- Misery loves company and Toxic Positivity, the newest release for punk royalty The Used is full of misery and despair. Produced by John Feldman, the band's ninth studio album is dark, raw and uncomfortably honest as it tackles the highs and lows of mental health and wellbeing through a lens that centres on vocalist Bert McCracken. Even the title is a testament to McCracken’s journey with addiction, depression and the shame of pretending everything is always OK.
Starting big, The Worst I’ve Ever Been, is an abrasive and reflective song that opens with a commanding guitar riff and guttural growl. With a catchy chorus and lyrics like “Cue the drugs and violence / Misery is eminent” there is no mistaking the album kicks off at a low point for McCracken. This is followed by Numb, one of the slower and more dejected songs which details the detachment that goes hand and hand with depression.
I Hate Everyone is a relatable, upbeat, electric track with cynical lyrics and a baseline from Jepha that gives the song a heartbeat of its own. Pinky Swear is one of those tracks that has a narrative arc, only in reverse. It starts off loud before it softens to sweeter lyrics and builds once again with instrumental screams and monster guitars.
Headspace begins loudly with an almost primal scream. Fraught with frustrated pleas “Change my perspective, that’s what they say / Like I’m in a car and I could just change lanes”, this song is a clear reflection of society’s criticism that mental health issues are just in your head. The switch up between hardcore and emo with a solid bassline and catchy bridge makes this one a pleasantly unexpected inclusion to the track list.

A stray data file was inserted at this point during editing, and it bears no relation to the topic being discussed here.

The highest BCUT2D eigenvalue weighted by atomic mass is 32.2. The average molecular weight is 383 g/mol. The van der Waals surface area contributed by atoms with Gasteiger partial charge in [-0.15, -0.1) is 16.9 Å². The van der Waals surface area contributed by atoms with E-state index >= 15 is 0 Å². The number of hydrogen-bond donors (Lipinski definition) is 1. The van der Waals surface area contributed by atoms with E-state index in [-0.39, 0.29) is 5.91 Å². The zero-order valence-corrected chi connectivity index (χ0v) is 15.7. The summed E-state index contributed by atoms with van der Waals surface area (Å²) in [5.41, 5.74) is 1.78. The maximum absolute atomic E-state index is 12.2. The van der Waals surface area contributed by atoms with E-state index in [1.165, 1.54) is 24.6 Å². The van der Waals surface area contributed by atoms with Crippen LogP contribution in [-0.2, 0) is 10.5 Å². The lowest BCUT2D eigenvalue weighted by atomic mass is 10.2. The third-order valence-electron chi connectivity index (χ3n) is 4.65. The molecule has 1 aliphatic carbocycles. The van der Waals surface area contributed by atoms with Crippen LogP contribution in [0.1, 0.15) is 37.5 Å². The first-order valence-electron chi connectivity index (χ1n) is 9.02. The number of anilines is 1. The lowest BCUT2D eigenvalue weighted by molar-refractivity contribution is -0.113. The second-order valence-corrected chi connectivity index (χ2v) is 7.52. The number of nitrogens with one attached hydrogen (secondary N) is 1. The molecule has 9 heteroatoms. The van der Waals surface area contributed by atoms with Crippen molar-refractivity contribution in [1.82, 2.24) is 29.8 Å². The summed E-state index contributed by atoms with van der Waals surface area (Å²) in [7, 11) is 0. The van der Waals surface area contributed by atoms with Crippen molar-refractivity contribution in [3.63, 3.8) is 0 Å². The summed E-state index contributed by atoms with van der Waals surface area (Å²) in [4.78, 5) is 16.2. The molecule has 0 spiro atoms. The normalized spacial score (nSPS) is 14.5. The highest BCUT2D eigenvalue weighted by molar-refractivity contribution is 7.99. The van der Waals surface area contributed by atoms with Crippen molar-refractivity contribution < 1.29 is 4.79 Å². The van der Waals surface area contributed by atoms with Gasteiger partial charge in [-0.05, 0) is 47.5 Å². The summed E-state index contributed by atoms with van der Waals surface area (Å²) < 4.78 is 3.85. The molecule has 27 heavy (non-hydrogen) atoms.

On first listen, if it feels like there are two different albums rolled into one here, that’s not far off being true. Initially recorded during Covid, the band locked in the first (angstier) half of the record before heading back into the studio eighteen months later to record some additional tracks. The result is two drastically different sounds that have been cohesively blended together to make one full LP that captures the roller-coaster ups and downs of a mental health journey.
With a total of eleven songs over thirty minutes, Toxic Positivity is emotional and enchanting while remaining true to the emo / punk roots that fans are so familiar with. There are plenty of sobering lyrics, in your face instrumentals, earworm hooks and big guitar riffs; and of course it wouldn’t be complete without McCracken’s signature croon to scream combination. Drop in some maniacal laughter and the album really does have everything you would expect from The Used.
- Andrea Peirce.